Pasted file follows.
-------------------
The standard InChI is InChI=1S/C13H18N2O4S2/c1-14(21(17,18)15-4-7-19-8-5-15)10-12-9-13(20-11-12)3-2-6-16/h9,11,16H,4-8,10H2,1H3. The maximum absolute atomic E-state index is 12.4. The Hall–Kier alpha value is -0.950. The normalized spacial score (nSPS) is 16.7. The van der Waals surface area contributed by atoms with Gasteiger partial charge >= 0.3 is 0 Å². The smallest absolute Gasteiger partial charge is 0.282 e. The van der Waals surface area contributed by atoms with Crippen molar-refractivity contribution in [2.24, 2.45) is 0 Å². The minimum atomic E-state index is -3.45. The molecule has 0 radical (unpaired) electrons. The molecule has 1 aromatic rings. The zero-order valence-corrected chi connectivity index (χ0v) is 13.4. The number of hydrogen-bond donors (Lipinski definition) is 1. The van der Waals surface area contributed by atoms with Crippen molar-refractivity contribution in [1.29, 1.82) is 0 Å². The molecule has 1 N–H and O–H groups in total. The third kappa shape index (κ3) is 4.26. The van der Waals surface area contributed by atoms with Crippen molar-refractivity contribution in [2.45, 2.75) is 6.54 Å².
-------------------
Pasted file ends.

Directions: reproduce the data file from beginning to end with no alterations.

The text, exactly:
The standard InChI is InChI=1S/C13H18N2O4S2/c1-14(21(17,18)15-4-7-19-8-5-15)10-12-9-13(20-11-12)3-2-6-16/h9,11,16H,4-8,10H2,1H3. The maximum absolute atomic E-state index is 12.4. The Hall–Kier alpha value is -0.950. The normalized spacial score (nSPS) is 16.7. The van der Waals surface area contributed by atoms with Gasteiger partial charge >= 0.3 is 0 Å². The smallest absolute Gasteiger partial charge is 0.282 e. The van der Waals surface area contributed by atoms with Crippen molar-refractivity contribution in [2.24, 2.45) is 0 Å². The minimum atomic E-state index is -3.45. The molecule has 0 radical (unpaired) electrons. The molecule has 1 aromatic rings. The zero-order valence-corrected chi connectivity index (χ0v) is 13.4. The number of hydrogen-bond donors (Lipinski definition) is 1. The van der Waals surface area contributed by atoms with Crippen molar-refractivity contribution in [1.29, 1.82) is 0 Å². The molecule has 1 N–H and O–H groups in total. The third kappa shape index (κ3) is 4.26. The van der Waals surface area contributed by atoms with Crippen molar-refractivity contribution in [2.45, 2.75) is 6.54 Å².